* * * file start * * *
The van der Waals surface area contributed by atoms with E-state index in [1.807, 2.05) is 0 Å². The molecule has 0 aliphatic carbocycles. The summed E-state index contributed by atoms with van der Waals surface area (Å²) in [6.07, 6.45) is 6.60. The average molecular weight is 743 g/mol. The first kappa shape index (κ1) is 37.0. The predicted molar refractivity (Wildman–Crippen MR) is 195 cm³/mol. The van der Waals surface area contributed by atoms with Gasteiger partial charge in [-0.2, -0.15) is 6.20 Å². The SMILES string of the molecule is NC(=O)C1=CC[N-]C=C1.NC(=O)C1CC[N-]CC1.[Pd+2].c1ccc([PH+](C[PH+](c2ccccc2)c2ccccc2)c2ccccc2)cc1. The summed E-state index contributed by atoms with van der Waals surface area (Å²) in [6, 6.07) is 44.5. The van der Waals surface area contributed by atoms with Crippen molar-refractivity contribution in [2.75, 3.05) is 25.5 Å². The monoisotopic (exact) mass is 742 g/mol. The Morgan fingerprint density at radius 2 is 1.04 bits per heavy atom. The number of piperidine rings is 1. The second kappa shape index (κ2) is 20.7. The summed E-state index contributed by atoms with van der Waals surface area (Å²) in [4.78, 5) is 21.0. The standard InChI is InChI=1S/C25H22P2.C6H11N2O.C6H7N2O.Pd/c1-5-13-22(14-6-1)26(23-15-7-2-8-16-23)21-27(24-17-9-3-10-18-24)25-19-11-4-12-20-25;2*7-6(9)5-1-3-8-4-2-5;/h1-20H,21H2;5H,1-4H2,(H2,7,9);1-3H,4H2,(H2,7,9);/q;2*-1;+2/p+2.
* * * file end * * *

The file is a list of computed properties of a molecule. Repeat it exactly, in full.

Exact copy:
The van der Waals surface area contributed by atoms with E-state index in [1.807, 2.05) is 0 Å². The molecule has 0 aliphatic carbocycles. The summed E-state index contributed by atoms with van der Waals surface area (Å²) in [6.07, 6.45) is 6.60. The average molecular weight is 743 g/mol. The first kappa shape index (κ1) is 37.0. The predicted molar refractivity (Wildman–Crippen MR) is 195 cm³/mol. The van der Waals surface area contributed by atoms with Gasteiger partial charge in [-0.2, -0.15) is 6.20 Å². The SMILES string of the molecule is NC(=O)C1=CC[N-]C=C1.NC(=O)C1CC[N-]CC1.[Pd+2].c1ccc([PH+](C[PH+](c2ccccc2)c2ccccc2)c2ccccc2)cc1. The summed E-state index contributed by atoms with van der Waals surface area (Å²) in [6, 6.07) is 44.5. The van der Waals surface area contributed by atoms with Crippen molar-refractivity contribution in [2.75, 3.05) is 25.5 Å². The monoisotopic (exact) mass is 742 g/mol. The Morgan fingerprint density at radius 2 is 1.04 bits per heavy atom. The number of piperidine rings is 1. The second kappa shape index (κ2) is 20.7. The summed E-state index contributed by atoms with van der Waals surface area (Å²) in [4.78, 5) is 21.0. The standard InChI is InChI=1S/C25H22P2.C6H11N2O.C6H7N2O.Pd/c1-5-13-22(14-6-1)26(23-15-7-2-8-16-23)21-27(24-17-9-3-10-18-24)25-19-11-4-12-20-25;2*7-6(9)5-1-3-8-4-2-5;/h1-20H,21H2;5H,1-4H2,(H2,7,9);1-3H,4H2,(H2,7,9);/q;2*-1;+2/p+2.